Outliers hits the mark

Malcolm Gladwell’s new book, Outliers: The Story of Success, does in fact succeed. Of course, to argue that requires a definition of success. What it does not do is establish scientifically anything new about the world. It does not even generate a new hypothesis. Those would be measures of success to the frontier of knowledge but that is not how you should judge this book.

Instead, my criteria of success, for all popular expositions of scientific material is (a) does it make you think about your own world and (b) does it touch a literature you had not previously explored in depth. To be sure, those aren’t strong criteria to leap over but very few popular books make that mark.

Gladwell makes a simple point: capabilities are a necessary but far from sufficient condition for success and outstanding accomplishment. You need things which, on a world scale, amount to a great deal of luck but that is because they themselves can be rare commodities. Gladwell makes the case for hard-work. Surprisingly, that made me think. These days we often find ourselves apologists for hard work as if a softer life is in fact desirable. Economists are easy prey to this value judgement as work enters as dis-utility in assumed preferences. And similarly we angst about over-working our children.

But Gladwell isn’t simplistic on this point. Hard work is not something you can just do. You need incentives — a clear link between effort and reward — but also intrinsic satisfaction. But get it right and you have the conditions to invest 10,000 hours of effort required for outstanding success without blinking. As I reflect upon my own life and career that resonates. For instance, you can look at the sheer quantity of stuff I write these days and it is out there (never mind the quality or typos). To me, it is easy. Writing is like a muscle. The more I did it, the easier it became. And blogging is just another outlet for that. So when people ask me how I found the time to pop out Parentonomics, the truth is that I didn’t. I wrote it in little bits and during that time wasn’t even thinking about the time spent. Indeed, for most of that time, I regarded my hard work as elsewhere, particularly, research papers and submissions to government inquiries — oh yes, and meetings and stuff. There the time was felt.

There is more than just hard work to the pot of luck that is important. Legacy and cultural background appears important too. And what is interesting about these are what you might need to do to escape those things. This was a literature that I did not know too much about. I know more now.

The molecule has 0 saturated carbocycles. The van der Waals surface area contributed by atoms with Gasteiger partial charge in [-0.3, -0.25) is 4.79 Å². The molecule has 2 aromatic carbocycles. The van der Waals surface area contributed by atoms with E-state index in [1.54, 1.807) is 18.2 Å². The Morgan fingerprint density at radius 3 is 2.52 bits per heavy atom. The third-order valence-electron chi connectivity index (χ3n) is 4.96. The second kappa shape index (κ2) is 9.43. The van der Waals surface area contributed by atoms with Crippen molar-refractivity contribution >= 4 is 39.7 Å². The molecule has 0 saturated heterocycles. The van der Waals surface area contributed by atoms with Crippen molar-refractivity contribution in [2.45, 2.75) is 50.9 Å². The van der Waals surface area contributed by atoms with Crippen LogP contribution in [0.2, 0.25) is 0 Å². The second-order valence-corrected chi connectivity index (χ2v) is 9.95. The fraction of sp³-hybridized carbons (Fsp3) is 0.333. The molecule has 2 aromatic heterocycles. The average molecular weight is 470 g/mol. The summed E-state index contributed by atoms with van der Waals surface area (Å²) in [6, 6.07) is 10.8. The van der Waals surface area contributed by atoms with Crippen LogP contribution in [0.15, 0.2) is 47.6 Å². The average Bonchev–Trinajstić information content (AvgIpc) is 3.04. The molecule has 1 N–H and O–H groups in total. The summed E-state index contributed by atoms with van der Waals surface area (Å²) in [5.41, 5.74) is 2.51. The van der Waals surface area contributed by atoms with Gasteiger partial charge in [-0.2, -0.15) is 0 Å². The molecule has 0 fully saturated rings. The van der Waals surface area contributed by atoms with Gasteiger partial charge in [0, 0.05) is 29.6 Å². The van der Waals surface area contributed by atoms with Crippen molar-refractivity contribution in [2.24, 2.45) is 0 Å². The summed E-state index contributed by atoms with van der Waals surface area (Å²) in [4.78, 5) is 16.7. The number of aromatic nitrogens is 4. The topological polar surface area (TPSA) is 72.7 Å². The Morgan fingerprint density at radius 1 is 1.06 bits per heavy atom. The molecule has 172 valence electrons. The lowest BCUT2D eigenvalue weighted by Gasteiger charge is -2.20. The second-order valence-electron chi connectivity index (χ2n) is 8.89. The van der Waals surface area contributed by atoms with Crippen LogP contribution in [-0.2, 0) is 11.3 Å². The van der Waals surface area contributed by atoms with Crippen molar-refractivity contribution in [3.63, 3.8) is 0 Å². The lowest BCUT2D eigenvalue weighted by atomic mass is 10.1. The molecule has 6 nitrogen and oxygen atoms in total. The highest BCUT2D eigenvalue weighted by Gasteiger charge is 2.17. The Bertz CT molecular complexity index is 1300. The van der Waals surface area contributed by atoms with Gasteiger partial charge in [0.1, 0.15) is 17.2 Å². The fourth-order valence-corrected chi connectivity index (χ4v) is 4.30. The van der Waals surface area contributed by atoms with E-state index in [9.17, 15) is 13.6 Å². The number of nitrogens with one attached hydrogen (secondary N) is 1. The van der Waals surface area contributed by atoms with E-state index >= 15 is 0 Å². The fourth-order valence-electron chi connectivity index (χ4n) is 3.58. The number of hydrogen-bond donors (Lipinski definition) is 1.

So I can highly recommend Outliers. It is the best of the Gladwell trilogy and well worth your time.

3 thoughts on “Outliers hits the mark”

  1. “But get it right and you have the conditions to invest 10,000 hours of effort required for outstanding success without blinking.”

    But his previous book was all about the importance of blinking.


  2. I have thought about avoiding Outliers, ashis two previous books were very superficial accounts. Eg Blink and social networking, Social Atom provides superior analysis. And Tipping Point left me wondering that he never satisfactorily explain the actual point in time when the ‘tipping point’ occurs.


  3. The tipping point can be predicted with fair precision in the case of infectious diseases where a mathematical model can both the prevalence of disease required for an epidemic to start, and the prevalence of immunisation necessary to confer herd immunity on the population – for a topical example see The Economist this week, http://www.economist.com/world/britain/displaystory.cfm?story_id=12725316

    However when it comes to modelling the spread of a viral marketing campaign or a meme such as intelligent design or growth of a crime wave, the critical parameters are harder to determine.

    For those who have not read the book, Gladwell’s 1996 New Yorker article on which the core of The Tipping Point is based is at http://www.gladwell.com/pdf/tipping.pdf


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